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Climate Strike

Heat Strike: Workplace temperature and Climate Justice

Power Lines: Building a Labor-Climate Justice Movement

By staff - Labor Network for Sustainability, January 30, 2024

The just-released anthology Power Lines: Building a Labor-Climate Justice Movement features an article by Maria Brescia-Weiler, LNS project manager for young worker organizing and Liz Ratzloff, LNS co-executive director, titled “Young Workers Can Bridge the Labor and Climate Movements.” They write:

Young workers have already demonstrated leadership on social and economic justice issues. From school climate strikes to nationwide protests against police brutality to recent union drives among the young workforces of Starbucks and Amazon, these workers are actively engaged in political work. But labor has been slow to capture the energy young workers can bring to the movement. […] If the labor movement doesn’t begin to invest in young workers, there is little chance that we will build the power needed to secure an ecologically sustainable and economically just future. Understanding the perspective of young workers is a crucial first step in bringing these workers into the labor movement.

Varshini Prakash, executive director of the Sunrise Movement, says of Power Lines:

The climate movement needs the labor movement to win a just transition. Power Lines is an essential how-to manual for organizers looking for the most creative, visionary, and practical strategies to bridge our movements.

And Frances Fox Piven, author of Challenging Authority: How Ordinary People Change America, says:

This is a book that could brighten your life and stiffen your spine. These experienced and wise organizers search the world we share for the stories of movement uprisings that could spark something big enough to save us yet.

Power Lines is edited by Jeff Ordower and Lindsay Zafir and published by The New Press.

For more information:

Our Strategy for Avoiding Total Catastrophe

By collective - Earth Strike UK, October 2023

Our mission is to achieve a world in which humanity is not in constant competition with itself or with the environment, to halt the rapid deterioration of our biosphere and to live in a world that is not on the brink of ecological collapse. In order to do that we must end capitalism and all other forms of oppression and exploitation which are the cause of injustice and threaten the stability and viability of our environment.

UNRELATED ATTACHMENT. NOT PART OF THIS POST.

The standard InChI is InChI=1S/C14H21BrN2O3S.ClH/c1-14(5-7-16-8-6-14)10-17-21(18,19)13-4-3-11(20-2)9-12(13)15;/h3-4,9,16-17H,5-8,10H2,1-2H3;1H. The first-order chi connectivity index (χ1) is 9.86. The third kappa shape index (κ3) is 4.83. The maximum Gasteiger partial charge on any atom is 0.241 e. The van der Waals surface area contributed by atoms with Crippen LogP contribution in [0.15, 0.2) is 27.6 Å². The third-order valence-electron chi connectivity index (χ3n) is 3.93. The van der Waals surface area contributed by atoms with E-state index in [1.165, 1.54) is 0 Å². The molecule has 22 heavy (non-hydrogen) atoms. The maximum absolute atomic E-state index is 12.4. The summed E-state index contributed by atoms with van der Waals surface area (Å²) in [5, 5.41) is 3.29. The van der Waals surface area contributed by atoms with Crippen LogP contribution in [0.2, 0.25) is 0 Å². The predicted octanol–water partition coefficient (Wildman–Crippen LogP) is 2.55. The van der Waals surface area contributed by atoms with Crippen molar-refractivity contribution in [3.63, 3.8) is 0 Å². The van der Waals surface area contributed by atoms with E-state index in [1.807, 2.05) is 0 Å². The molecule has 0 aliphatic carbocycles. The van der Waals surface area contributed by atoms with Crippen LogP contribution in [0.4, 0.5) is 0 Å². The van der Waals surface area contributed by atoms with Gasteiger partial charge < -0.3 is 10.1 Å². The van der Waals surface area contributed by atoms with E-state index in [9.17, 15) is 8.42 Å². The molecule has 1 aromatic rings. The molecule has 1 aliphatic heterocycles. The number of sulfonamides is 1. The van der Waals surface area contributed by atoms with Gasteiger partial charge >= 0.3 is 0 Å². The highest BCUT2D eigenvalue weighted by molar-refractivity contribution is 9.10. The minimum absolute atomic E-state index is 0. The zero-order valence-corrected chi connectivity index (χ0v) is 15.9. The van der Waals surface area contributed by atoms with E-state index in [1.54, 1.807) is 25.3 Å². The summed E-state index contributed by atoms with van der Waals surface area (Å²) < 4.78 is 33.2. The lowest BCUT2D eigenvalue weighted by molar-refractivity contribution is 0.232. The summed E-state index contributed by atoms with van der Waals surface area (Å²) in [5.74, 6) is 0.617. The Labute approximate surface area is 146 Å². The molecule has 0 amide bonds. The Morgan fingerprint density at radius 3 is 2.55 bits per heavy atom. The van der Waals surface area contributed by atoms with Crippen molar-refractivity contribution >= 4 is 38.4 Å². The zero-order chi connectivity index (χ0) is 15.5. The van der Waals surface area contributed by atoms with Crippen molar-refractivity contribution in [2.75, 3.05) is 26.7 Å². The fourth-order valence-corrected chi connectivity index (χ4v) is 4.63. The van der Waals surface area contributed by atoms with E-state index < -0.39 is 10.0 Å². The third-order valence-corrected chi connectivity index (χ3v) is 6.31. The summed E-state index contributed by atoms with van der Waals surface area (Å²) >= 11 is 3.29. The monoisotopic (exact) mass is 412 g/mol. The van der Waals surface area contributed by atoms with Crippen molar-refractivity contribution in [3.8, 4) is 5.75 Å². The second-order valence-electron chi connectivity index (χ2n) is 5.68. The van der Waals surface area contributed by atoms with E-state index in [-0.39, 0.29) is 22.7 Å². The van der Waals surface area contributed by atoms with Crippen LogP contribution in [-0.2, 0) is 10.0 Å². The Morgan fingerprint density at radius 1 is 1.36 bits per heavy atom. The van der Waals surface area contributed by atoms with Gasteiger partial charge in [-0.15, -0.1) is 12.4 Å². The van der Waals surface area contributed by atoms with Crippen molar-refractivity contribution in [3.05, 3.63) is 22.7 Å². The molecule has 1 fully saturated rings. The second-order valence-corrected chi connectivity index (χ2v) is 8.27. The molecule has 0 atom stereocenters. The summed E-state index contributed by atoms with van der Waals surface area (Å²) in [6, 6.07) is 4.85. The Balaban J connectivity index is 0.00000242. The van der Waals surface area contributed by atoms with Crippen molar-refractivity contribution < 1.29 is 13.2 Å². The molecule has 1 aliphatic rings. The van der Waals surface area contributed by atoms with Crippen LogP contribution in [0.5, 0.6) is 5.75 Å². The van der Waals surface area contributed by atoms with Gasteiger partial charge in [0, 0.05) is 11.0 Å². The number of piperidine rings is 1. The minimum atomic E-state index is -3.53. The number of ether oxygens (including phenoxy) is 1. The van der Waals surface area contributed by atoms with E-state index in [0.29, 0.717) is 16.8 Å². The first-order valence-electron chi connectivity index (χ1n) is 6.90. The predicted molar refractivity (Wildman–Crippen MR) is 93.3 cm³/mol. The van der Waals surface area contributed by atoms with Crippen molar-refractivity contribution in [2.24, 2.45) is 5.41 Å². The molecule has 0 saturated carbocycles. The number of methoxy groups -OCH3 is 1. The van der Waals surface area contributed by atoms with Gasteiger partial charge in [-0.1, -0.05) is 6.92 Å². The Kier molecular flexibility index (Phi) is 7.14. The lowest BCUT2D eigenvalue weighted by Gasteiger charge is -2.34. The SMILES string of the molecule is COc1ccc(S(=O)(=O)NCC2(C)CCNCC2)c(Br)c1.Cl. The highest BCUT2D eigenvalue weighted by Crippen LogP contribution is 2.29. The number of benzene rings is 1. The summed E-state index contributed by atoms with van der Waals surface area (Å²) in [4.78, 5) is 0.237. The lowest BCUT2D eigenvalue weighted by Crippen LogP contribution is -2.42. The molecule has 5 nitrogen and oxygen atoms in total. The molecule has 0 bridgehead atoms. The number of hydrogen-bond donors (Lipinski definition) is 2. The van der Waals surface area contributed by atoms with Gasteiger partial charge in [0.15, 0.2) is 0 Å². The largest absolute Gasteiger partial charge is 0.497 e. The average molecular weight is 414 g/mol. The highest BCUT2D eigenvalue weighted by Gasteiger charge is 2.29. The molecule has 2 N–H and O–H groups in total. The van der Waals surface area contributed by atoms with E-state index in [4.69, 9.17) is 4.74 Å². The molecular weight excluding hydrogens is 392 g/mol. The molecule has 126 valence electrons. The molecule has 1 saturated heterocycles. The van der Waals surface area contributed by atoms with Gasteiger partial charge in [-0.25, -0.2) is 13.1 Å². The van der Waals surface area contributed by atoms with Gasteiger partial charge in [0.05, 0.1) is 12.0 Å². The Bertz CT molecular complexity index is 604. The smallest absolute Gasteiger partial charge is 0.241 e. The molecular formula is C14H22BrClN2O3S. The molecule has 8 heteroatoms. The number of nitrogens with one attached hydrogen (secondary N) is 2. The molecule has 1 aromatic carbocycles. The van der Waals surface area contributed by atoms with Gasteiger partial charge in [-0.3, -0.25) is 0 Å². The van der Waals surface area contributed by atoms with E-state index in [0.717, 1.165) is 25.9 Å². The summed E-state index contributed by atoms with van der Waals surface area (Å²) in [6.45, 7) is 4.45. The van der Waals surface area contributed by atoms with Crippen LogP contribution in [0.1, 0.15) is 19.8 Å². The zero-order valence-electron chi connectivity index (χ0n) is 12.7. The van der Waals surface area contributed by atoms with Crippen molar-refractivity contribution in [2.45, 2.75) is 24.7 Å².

We believe that collectively we have the ability to bring about that better world through the power of organised labour and the application of industrial action. Through strikes, occupations and other forms of industrial action over environmental issues in our own workplaces we can have a direct, tangible impact on the trajectory of our climate. By employing those same tactics on a massive scale, across industries and across countries, we can launch a direct challenge to capitalism and the institutions that are driving the climate and ecological crisis.

With this in mind, we aim to promote, support or initiate general strikes for the climate nationally and internationally, as well as employ industrial action in defence of the climate more generally, and to create foundations of solidarity and mutual struggle on which we can build a better and more sustainable society.

However, organising a general strike for the climate is no easy task. We could simply set a date and call a strike but without a broad base of support, a mandate given by all of the people actually striking, it is unlikely that enough people would be willing to take the risk and participate. To be able to build a general strike that is actually effective there are a few things that need to happen first. It is not enough to simply mobilise, first we must organise!

There are several conditions that need to be met for a general strike for the climate to become a viable option in the struggle for climate justice. These conditions do not necessarily need to be fulfilled directly by Earth Strike UK. Our aim is not to be the banner under which all action should be taken, but to facilitate and encourage action that moves us towards a general strike. In fact, it is better if these conditions are fulfilled by a variety of groups, organisations and movements working independently and in parallel with one another, as this will lead to a more broad, dynamic and robust movement. There are several elements to our strategy.